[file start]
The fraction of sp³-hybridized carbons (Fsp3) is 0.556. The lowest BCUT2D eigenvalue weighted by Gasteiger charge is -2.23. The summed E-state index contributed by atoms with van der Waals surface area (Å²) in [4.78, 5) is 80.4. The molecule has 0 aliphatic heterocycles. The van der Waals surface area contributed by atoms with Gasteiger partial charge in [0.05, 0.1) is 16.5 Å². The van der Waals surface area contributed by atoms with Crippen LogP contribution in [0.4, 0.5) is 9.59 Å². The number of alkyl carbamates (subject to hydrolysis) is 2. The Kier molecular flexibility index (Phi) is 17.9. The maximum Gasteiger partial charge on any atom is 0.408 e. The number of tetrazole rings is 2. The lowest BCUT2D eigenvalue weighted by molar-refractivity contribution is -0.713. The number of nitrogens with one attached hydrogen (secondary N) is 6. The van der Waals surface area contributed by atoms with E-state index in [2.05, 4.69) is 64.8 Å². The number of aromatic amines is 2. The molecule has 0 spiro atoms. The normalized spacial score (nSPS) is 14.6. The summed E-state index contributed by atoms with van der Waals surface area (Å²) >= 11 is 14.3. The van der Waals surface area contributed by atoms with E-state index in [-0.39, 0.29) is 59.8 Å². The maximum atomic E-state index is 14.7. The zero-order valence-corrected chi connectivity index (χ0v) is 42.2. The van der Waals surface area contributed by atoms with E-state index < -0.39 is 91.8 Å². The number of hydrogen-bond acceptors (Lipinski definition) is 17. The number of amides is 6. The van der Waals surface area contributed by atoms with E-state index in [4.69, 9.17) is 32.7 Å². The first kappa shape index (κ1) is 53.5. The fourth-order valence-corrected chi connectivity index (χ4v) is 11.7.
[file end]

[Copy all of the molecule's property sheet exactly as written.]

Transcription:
The fraction of sp³-hybridized carbons (Fsp3) is 0.556. The lowest BCUT2D eigenvalue weighted by Gasteiger charge is -2.23. The summed E-state index contributed by atoms with van der Waals surface area (Å²) in [4.78, 5) is 80.4. The molecule has 0 aliphatic heterocycles. The van der Waals surface area contributed by atoms with Gasteiger partial charge in [0.05, 0.1) is 16.5 Å². The van der Waals surface area contributed by atoms with Crippen LogP contribution in [0.4, 0.5) is 9.59 Å². The number of alkyl carbamates (subject to hydrolysis) is 2. The Kier molecular flexibility index (Phi) is 17.9. The maximum Gasteiger partial charge on any atom is 0.408 e. The number of tetrazole rings is 2. The lowest BCUT2D eigenvalue weighted by molar-refractivity contribution is -0.713. The number of nitrogens with one attached hydrogen (secondary N) is 6. The van der Waals surface area contributed by atoms with E-state index in [2.05, 4.69) is 64.8 Å². The number of aromatic amines is 2. The molecule has 0 spiro atoms. The normalized spacial score (nSPS) is 14.6. The summed E-state index contributed by atoms with van der Waals surface area (Å²) >= 11 is 14.3. The van der Waals surface area contributed by atoms with E-state index in [-0.39, 0.29) is 59.8 Å². The maximum atomic E-state index is 14.7. The zero-order valence-corrected chi connectivity index (χ0v) is 42.2. The van der Waals surface area contributed by atoms with E-state index < -0.39 is 91.8 Å². The number of hydrogen-bond acceptors (Lipinski definition) is 17. The number of amides is 6. The van der Waals surface area contributed by atoms with E-state index in [4.69, 9.17) is 32.7 Å². The first kappa shape index (κ1) is 53.5. The fourth-order valence-corrected chi connectivity index (χ4v) is 11.7.